Most women are not ready for the silent form of gender discrimination that awaits them.
We know about the highly publicized forms of it. Thanks to the #MeToo movement, we are painfully aware of sexual harassment, pay disparity and objectification in the corporate world. Many of us feel comfortable speaking out about the more popular issues.
Although women have a long way to go, I am proud of the progress I have seen in my 40 years in the job market.
Early in my business career, I experienced bias when employers made unfair judgements about my willingness to sacrifice starting a family and “fully commit” to the company. Executives didn’t take me seriously.
As a 20-something, a bank vice-president cornered me in the restroom while at a business dinner. My boss was more concerned I may have cost us a business relationship than a man had tried to attack me. It wasn’t the only encounter like that, either from drunk or sober customers, business owners or coworkers. None of this will shock or surprise my peers.
Eventually the worst of it subsided once I reached 30.
But now that I am heading into the final stretch of my career, the prejudice is more pronounced.
Almost every female in the workforce will experience bias twice — once at the beginning of her career and a much more potent form toward the end. While widely recognized, labor officials have not addressed the rampant problem of age bias among female workers.
AARP reports that six out of 10 older workers — both male and female — have witnessed or experienced age discrimination and 90 percent feel it is common. The figure from women respondents is even higher.
While labor officials acknowledge the problem of ageism, statistics show the EEOC doesn’t find merit in a majority of complaints filed with the agency.
The older I get, the more I am passed over for promotions in favor of younger and less knowledgeable coworkers. I have been refused raises and treated with disrespect simply because of my age. More recently, a hiring manager would not grant me an interview even though I scored higher than any other applicant on their job assessment — because they do not hire anyone over 35.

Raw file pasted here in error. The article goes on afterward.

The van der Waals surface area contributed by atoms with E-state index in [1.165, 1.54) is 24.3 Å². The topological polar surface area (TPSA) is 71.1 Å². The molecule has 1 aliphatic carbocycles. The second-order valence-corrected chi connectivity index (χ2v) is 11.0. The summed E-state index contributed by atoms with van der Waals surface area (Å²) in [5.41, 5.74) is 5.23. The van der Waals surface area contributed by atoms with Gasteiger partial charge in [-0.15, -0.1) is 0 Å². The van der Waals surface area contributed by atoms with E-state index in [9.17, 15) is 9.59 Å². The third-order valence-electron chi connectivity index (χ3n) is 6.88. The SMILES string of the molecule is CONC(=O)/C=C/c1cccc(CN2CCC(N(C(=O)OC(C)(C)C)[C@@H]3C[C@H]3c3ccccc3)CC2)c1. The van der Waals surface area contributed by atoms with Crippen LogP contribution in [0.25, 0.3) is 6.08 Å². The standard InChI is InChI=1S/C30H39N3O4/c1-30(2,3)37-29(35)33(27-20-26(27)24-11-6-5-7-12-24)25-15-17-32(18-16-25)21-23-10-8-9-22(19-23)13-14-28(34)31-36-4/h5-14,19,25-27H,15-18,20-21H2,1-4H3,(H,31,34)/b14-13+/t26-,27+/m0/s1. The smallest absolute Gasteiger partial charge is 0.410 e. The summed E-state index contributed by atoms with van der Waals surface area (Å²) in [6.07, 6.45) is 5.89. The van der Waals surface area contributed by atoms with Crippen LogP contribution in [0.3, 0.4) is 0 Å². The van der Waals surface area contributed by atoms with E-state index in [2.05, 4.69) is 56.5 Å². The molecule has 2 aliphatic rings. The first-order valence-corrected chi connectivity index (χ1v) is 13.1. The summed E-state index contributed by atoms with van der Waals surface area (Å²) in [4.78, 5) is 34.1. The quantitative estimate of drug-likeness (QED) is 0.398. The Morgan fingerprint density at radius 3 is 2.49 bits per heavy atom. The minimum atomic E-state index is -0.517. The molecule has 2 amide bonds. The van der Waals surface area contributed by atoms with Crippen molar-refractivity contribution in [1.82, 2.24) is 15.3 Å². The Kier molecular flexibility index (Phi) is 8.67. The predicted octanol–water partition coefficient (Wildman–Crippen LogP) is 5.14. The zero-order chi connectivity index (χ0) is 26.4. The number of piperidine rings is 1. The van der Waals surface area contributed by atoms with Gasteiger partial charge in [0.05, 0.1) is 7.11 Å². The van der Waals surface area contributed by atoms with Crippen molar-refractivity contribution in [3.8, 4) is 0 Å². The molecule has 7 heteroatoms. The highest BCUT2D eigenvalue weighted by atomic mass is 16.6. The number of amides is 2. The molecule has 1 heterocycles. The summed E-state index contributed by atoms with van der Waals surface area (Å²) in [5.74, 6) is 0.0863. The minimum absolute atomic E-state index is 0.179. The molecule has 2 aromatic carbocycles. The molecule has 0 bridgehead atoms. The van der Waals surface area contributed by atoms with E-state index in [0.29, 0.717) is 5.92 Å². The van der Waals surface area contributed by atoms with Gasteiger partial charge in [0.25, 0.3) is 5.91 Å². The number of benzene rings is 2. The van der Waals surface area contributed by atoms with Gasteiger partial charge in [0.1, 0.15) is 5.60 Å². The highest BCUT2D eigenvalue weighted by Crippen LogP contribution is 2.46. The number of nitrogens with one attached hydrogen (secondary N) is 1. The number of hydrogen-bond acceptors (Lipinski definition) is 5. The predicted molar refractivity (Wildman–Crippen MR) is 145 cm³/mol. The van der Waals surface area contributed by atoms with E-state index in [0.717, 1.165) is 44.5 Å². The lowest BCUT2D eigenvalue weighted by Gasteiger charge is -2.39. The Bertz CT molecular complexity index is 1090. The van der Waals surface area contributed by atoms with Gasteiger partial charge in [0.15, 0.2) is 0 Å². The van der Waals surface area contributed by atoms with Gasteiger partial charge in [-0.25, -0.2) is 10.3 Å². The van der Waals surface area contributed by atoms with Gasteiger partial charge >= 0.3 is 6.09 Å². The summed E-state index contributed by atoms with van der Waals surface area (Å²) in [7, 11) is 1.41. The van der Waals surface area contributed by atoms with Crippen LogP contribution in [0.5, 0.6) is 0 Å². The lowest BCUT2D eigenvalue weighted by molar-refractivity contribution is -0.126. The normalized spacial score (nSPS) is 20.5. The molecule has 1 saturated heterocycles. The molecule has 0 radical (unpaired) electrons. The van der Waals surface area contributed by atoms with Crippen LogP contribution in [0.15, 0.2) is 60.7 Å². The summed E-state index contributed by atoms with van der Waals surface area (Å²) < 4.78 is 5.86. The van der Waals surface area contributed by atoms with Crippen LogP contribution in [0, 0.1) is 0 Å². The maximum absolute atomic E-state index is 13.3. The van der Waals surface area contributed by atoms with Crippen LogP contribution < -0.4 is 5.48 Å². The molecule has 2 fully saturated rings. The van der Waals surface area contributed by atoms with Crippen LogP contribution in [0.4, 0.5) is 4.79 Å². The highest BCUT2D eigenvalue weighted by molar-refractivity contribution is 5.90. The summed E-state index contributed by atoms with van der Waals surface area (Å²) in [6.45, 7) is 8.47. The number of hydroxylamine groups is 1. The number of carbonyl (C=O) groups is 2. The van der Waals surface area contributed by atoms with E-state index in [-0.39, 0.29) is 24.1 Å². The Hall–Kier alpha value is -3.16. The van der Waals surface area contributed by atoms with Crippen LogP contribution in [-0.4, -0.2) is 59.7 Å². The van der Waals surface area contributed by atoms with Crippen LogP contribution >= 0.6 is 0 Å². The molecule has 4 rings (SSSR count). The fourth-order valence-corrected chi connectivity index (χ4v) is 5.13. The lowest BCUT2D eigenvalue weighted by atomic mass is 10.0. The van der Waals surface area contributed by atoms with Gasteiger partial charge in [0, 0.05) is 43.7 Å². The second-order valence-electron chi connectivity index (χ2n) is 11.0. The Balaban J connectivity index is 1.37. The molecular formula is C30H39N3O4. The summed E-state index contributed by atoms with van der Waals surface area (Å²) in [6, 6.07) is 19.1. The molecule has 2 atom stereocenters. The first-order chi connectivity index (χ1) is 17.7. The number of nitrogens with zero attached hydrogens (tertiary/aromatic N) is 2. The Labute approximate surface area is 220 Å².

The amount of abuse by bosses has increased on par with the number of candles on my birthday cake.
The US Bureau of Labor Statistics reports that about 40 percent of those over 55 are working and another 2.5 million are looking. It isn’t just to “keep busy”, but a means of accessing health insurance or daily survival for many. Older workers find themselves unceremoniously pushed out of the market.
According to the Center for Retirement Research at Boston College, 60 percent who experience involuntary job loss end up giving up paying work altogether and retiring. A significant percentage of older workers who remain employed report that pay, hours, work locations or treatment they received deteriorated.
Economists claim older workers are not participating in the job market on a voluntary basis, but research shows that significant obstacles exist to landing a job. Others argue that seniors aren’t as adept at negotiating the interview process, or they have not kept their skills relevant. Studies do not bear this out.
The key to getting a job starts with an interview and that is where discrimination begins.
Because many employers are wary of potential lawsuits, they may avoid the issue altogether by focusing on younger candidates. Hiring managers have become more efficient in their discrimination by not considering older candidates based on clues from resumes such as longer job history, social media participation or graduation dates. Surprisingly, it is not illegal to ask your age during an interview.
A Journal of Human Resources study found a shocking trend that demonstrates age discrimination is particularly harsh for females. Research showed that younger women were over 40 percent more likely to be offered an interview than equally-skilled, older counterparts.